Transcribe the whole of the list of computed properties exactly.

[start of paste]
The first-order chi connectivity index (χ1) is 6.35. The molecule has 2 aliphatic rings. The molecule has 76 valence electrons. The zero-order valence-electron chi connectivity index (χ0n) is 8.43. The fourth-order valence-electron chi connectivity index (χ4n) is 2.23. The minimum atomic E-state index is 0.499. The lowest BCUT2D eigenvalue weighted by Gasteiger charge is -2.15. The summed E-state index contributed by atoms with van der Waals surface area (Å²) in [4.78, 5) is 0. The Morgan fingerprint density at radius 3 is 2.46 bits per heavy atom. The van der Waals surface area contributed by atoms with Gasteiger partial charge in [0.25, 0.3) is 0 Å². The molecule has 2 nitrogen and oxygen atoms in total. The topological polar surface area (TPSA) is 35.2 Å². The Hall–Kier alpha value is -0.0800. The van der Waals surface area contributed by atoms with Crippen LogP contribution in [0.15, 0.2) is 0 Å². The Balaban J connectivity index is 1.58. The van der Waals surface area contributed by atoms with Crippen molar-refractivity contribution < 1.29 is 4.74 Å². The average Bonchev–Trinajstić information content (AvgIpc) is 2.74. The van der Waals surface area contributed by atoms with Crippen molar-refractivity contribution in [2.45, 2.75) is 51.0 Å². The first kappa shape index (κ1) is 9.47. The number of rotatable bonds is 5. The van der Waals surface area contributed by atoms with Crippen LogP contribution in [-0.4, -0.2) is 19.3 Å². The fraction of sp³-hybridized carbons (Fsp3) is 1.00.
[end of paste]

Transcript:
The first-order chi connectivity index (χ1) is 6.35. The molecule has 2 aliphatic rings. The molecule has 76 valence electrons. The zero-order valence-electron chi connectivity index (χ0n) is 8.43. The fourth-order valence-electron chi connectivity index (χ4n) is 2.23. The minimum atomic E-state index is 0.499. The lowest BCUT2D eigenvalue weighted by Gasteiger charge is -2.15. The summed E-state index contributed by atoms with van der Waals surface area (Å²) in [4.78, 5) is 0. The Morgan fingerprint density at radius 3 is 2.46 bits per heavy atom. The van der Waals surface area contributed by atoms with Gasteiger partial charge in [0.25, 0.3) is 0 Å². The molecule has 2 nitrogen and oxygen atoms in total. The topological polar surface area (TPSA) is 35.2 Å². The Hall–Kier alpha value is -0.0800. The van der Waals surface area contributed by atoms with Crippen LogP contribution in [0.15, 0.2) is 0 Å². The Balaban J connectivity index is 1.58. The van der Waals surface area contributed by atoms with Crippen molar-refractivity contribution < 1.29 is 4.74 Å². The average Bonchev–Trinajstić information content (AvgIpc) is 2.74. The van der Waals surface area contributed by atoms with Crippen molar-refractivity contribution in [2.45, 2.75) is 51.0 Å². The first kappa shape index (κ1) is 9.47. The number of rotatable bonds is 5. The van der Waals surface area contributed by atoms with Crippen LogP contribution in [-0.4, -0.2) is 19.3 Å². The fraction of sp³-hybridized carbons (Fsp3) is 1.00.